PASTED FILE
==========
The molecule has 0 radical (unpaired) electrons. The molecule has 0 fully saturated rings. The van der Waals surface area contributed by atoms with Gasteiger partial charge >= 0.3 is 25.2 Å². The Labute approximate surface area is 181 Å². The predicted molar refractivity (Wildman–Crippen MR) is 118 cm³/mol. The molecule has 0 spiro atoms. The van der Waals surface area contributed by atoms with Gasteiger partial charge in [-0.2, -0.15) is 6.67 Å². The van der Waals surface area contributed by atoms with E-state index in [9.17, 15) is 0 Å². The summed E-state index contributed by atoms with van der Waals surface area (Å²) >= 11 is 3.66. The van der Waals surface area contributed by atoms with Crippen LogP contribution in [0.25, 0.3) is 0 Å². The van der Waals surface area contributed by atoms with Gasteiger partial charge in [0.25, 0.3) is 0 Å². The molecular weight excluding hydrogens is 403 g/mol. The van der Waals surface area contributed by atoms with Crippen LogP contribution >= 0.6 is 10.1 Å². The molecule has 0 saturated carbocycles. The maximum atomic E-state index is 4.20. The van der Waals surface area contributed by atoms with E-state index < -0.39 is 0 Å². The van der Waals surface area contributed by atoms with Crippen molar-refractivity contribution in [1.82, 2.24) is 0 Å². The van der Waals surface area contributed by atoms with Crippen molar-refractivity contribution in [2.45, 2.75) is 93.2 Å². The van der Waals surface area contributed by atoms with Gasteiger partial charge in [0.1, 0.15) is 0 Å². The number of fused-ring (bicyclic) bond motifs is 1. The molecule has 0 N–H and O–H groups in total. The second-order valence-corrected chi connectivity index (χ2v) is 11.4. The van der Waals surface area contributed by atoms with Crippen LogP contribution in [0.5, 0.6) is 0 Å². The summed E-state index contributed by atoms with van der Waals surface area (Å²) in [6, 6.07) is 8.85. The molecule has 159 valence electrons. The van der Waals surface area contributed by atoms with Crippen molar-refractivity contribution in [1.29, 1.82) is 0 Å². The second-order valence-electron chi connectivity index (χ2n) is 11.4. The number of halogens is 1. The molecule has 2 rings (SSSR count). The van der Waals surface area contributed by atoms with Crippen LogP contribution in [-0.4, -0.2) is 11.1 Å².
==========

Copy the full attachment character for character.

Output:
The molecule has 0 radical (unpaired) electrons. The molecule has 0 fully saturated rings. The van der Waals surface area contributed by atoms with Gasteiger partial charge >= 0.3 is 25.2 Å². The Labute approximate surface area is 181 Å². The predicted molar refractivity (Wildman–Crippen MR) is 118 cm³/mol. The molecule has 0 spiro atoms. The van der Waals surface area contributed by atoms with Gasteiger partial charge in [-0.2, -0.15) is 6.67 Å². The van der Waals surface area contributed by atoms with E-state index in [9.17, 15) is 0 Å². The summed E-state index contributed by atoms with van der Waals surface area (Å²) >= 11 is 3.66. The van der Waals surface area contributed by atoms with Crippen LogP contribution in [0.25, 0.3) is 0 Å². The van der Waals surface area contributed by atoms with Gasteiger partial charge in [0.25, 0.3) is 0 Å². The molecular weight excluding hydrogens is 403 g/mol. The van der Waals surface area contributed by atoms with Crippen LogP contribution >= 0.6 is 10.1 Å². The molecule has 0 saturated carbocycles. The maximum atomic E-state index is 4.20. The van der Waals surface area contributed by atoms with E-state index < -0.39 is 0 Å². The van der Waals surface area contributed by atoms with Crippen molar-refractivity contribution in [1.82, 2.24) is 0 Å². The van der Waals surface area contributed by atoms with Crippen molar-refractivity contribution in [2.45, 2.75) is 93.2 Å². The van der Waals surface area contributed by atoms with Gasteiger partial charge in [0.1, 0.15) is 0 Å². The number of fused-ring (bicyclic) bond motifs is 1. The molecule has 0 N–H and O–H groups in total. The second-order valence-corrected chi connectivity index (χ2v) is 11.4. The van der Waals surface area contributed by atoms with Crippen LogP contribution in [0.5, 0.6) is 0 Å². The summed E-state index contributed by atoms with van der Waals surface area (Å²) in [6, 6.07) is 8.85. The molecule has 159 valence electrons. The van der Waals surface area contributed by atoms with Crippen molar-refractivity contribution in [1.29, 1.82) is 0 Å². The second-order valence-electron chi connectivity index (χ2n) is 11.4. The number of halogens is 1. The molecule has 2 rings (SSSR count). The van der Waals surface area contributed by atoms with Crippen LogP contribution in [-0.4, -0.2) is 11.1 Å².